Duly inspired, I cleaned, gutted, and removed any excess fat, nearly a kilo! I used my duck butchery techniques to separate the carcass along the side where the front meets the back at the ribs. I removed the legs and thighs, each a hearty portion on it’s own and set them aside to salt. Then just a quick seasoning with salt and pepper all over the breast inside and out and placed into a deep cast iron pot leaving the lid off. I roasted the breast and wings on the bone in a very hot oven for 40 minutes and then turned it down low for another 40 minutes, at which point I put the lid on the pot and turned it down further. Not in a hurry, this bird could take the heat. Twenty minutes before I was ready to remove the roast from the oven, I started some braised endives with thin slices of Spanish Bellota ham. I carved the capon, placed it on top of the endive and ham. It made a delicious dinner which I shared with Marek and crew as they finished up the barnworks for the day. Another good supper from the farms of Gascony.
And all that chicken fat? Tomorrow, in between the ebb and flow of working from home, close to the wood stove, I’ll render the kilo of fat I removed from the capon’s cavity and gently poach the legs and thighs until they are tender enough for a broom straw to pierce them. I’ll pop them in a little jar , cover with fat and let them sit in the refrigerator until ready to eat. In the meantime, I’ll read Michael and Donna Ruhlman’s new ebook- Schmaltz and marry that lost use of chicken fat with my own knowledge of the fatted duck here in Gascony. Then we’ll see what fun we’ll have when the first Charcuterie students of 2013 arrive early next month. I’m already inventing new recipes based on old traditions.
So was Coco really the last rooster of Camont? I think not. (Sorry, worker bees.) Rather, I see how turning that spring brood of noisy cockerels into chapons in training might endear me to my light-sleeping visiting friends and help preserve the holiday traditions.
It’s not all confit and ham at Camont. The beautiful tables laden with great food, the bustling markets of over flowing tables of local food, the smiling mustachioed face of friendly farmers selling and teaching their wares are a part of my life. A big part. But sometimes it is just hard labor of the non-virtual kind.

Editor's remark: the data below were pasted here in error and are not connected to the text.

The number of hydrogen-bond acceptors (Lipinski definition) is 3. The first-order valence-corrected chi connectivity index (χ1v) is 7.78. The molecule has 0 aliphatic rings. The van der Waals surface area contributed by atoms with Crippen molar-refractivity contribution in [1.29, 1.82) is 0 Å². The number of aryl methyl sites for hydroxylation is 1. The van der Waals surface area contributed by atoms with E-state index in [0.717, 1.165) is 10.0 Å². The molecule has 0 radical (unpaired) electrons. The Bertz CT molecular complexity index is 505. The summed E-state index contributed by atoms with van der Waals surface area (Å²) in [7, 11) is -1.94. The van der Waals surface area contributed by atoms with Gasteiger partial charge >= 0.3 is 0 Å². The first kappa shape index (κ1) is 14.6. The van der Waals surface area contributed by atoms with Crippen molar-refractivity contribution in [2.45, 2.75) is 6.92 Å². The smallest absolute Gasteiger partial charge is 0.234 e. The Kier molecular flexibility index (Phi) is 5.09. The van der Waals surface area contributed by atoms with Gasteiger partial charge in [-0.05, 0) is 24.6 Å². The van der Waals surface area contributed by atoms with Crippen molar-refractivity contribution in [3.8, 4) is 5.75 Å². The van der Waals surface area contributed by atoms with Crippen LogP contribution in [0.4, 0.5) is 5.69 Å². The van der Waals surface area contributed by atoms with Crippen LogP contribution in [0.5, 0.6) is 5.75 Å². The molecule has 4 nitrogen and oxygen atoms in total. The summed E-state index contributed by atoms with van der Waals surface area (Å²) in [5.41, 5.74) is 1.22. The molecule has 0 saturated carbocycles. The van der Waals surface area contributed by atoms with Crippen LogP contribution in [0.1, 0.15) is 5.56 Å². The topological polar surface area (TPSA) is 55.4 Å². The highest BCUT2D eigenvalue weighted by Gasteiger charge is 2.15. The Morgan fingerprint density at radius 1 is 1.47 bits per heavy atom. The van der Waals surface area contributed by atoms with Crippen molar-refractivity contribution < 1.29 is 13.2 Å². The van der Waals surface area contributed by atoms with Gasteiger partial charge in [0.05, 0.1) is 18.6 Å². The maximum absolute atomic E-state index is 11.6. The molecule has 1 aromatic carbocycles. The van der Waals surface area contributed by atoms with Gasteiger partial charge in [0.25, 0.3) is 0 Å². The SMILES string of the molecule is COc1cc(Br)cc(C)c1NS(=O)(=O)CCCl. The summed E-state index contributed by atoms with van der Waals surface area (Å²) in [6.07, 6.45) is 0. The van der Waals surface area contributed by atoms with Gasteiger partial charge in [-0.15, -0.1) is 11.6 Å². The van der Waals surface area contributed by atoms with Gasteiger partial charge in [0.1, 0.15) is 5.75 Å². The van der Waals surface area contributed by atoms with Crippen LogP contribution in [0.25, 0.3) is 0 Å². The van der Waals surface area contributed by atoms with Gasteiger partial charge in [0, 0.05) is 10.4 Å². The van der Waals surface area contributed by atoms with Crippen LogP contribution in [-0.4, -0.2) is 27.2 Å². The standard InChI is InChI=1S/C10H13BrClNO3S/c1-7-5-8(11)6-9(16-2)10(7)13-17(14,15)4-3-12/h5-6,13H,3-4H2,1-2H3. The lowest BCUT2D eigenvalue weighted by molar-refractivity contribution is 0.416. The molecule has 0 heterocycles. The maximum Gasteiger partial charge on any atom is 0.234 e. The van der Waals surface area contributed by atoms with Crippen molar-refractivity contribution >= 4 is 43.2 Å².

Today I am inside, warm by the fire, and writing a book on charcuterie. But outside in the clear but cold winter day, the team of masons and builders are working at turning my ‘funny idea’ into a reality. We are all apart of the team. The Architect, the Builder and the Men. Me? I’m the Lady. I think they add Crazy in front of that. I look at magazines and websites and beautiful images of finished spaces, but what I actually am thinking, are we putting enough plugs, ceiling lights, wifi access, plumbing, windows? More, more, MORE!
The Men are very nice; they come from Poland to work in France, legally. While they be living and working in France, they are insulating the barn for Polish weather- double walled and triple glazed windows. We will be warm next year and I will make Polish sausage in this space to honor them. Working from the Architect’s good plan, we make changes daily. Flexibility is important for me; the future use of the barn hangs in the air. I am shocked at how fast the walls are going up, straight, strong and insulated. They are working with the same basic materials these barns were built 300 years ago- cut stone, rubble, and I Can barely keep up.
In the future, when Tim Clinch takes wonderful interiors that some style magazine or lifestyle website will use, they won’t know what went on or did what or how the walls leaned in dangerously on one side and leaned out even more on the other. They won’t know that the roof beams were drilled with insect holes and rot. They won;t know that the floor was 300 eyars of cow manure and straw. But I will. And I will know, too, that I hid a little time capsule of memories of Camont from it’s first three hundred years: a copy of my book, a photograph of old Monsieur Dupuy, a letter to the next owners… What else should I include?
The electronic shoe box is full.
Photographs and snapshots are spread across several files and hard drives, on the internet and in the clouds.
I love the quick e-snaps that remind me of a good time, what we cooked for dinner that late summer night, or even the process of baking a loaf of sourdough with a dear baker friend. What I don’t love is the random crowded e-closet where I stash all these good times. So I posted some of my fondest 2012 memories on Kitchen-at-Camont facebook page here.
Of all the shots I took as people gathered around the big round table on the kitchen terrace, the one thing they all share is a common smile- pushed back from the table, with a glass of cold wine, a group of like-minded hungry spirits. These bites of colorful pixels make me remember the laughter and storytelling that went late into the night. The Night Markets of Gascony show up again and again. as does the kitchen table, overloaded with good food, vegetables and fruit that we gleaned from our own gardens, and local markets.
Souvenirs, meant to remind us of an event or a place, are often chucked into a box and stuffed in an attic for later garage sale content. However, I keep these edible souvenirs of 2012 close at hand while cooking the memories of the seasons as they roll from one good meal to the next.
Thanks all who showed up at Camont’s Kitchen Table in 2012!